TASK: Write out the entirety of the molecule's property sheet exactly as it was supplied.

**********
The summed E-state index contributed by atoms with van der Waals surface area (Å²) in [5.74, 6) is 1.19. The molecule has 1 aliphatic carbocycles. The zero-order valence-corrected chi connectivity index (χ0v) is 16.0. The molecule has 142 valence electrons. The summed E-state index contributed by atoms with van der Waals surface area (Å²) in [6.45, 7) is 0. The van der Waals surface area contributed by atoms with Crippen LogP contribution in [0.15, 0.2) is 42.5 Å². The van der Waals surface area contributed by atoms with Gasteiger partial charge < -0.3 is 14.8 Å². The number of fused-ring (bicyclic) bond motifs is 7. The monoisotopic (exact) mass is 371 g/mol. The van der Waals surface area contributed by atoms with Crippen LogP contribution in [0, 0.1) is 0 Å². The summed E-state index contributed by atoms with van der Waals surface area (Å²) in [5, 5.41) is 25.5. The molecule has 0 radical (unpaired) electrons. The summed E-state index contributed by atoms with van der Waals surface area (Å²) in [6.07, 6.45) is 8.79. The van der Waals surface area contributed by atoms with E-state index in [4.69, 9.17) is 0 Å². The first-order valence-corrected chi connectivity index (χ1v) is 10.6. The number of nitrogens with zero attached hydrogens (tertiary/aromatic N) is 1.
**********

The summed E-state index contributed by atoms with van der Waals surface area (Å²) in [5.74, 6) is 1.19. The molecule has 1 aliphatic carbocycles. The zero-order valence-corrected chi connectivity index (χ0v) is 16.0. The molecule has 142 valence electrons. The summed E-state index contributed by atoms with van der Waals surface area (Å²) in [6.45, 7) is 0. The van der Waals surface area contributed by atoms with Crippen LogP contribution in [0.15, 0.2) is 42.5 Å². The van der Waals surface area contributed by atoms with Gasteiger partial charge < -0.3 is 14.8 Å². The number of fused-ring (bicyclic) bond motifs is 7. The monoisotopic (exact) mass is 371 g/mol. The van der Waals surface area contributed by atoms with Crippen LogP contribution in [0, 0.1) is 0 Å². The summed E-state index contributed by atoms with van der Waals surface area (Å²) in [5, 5.41) is 25.5. The molecule has 0 radical (unpaired) electrons. The summed E-state index contributed by atoms with van der Waals surface area (Å²) in [6.07, 6.45) is 8.79. The van der Waals surface area contributed by atoms with E-state index in [4.69, 9.17) is 0 Å². The first-order valence-corrected chi connectivity index (χ1v) is 10.6. The number of nitrogens with zero attached hydrogens (tertiary/aromatic N) is 1.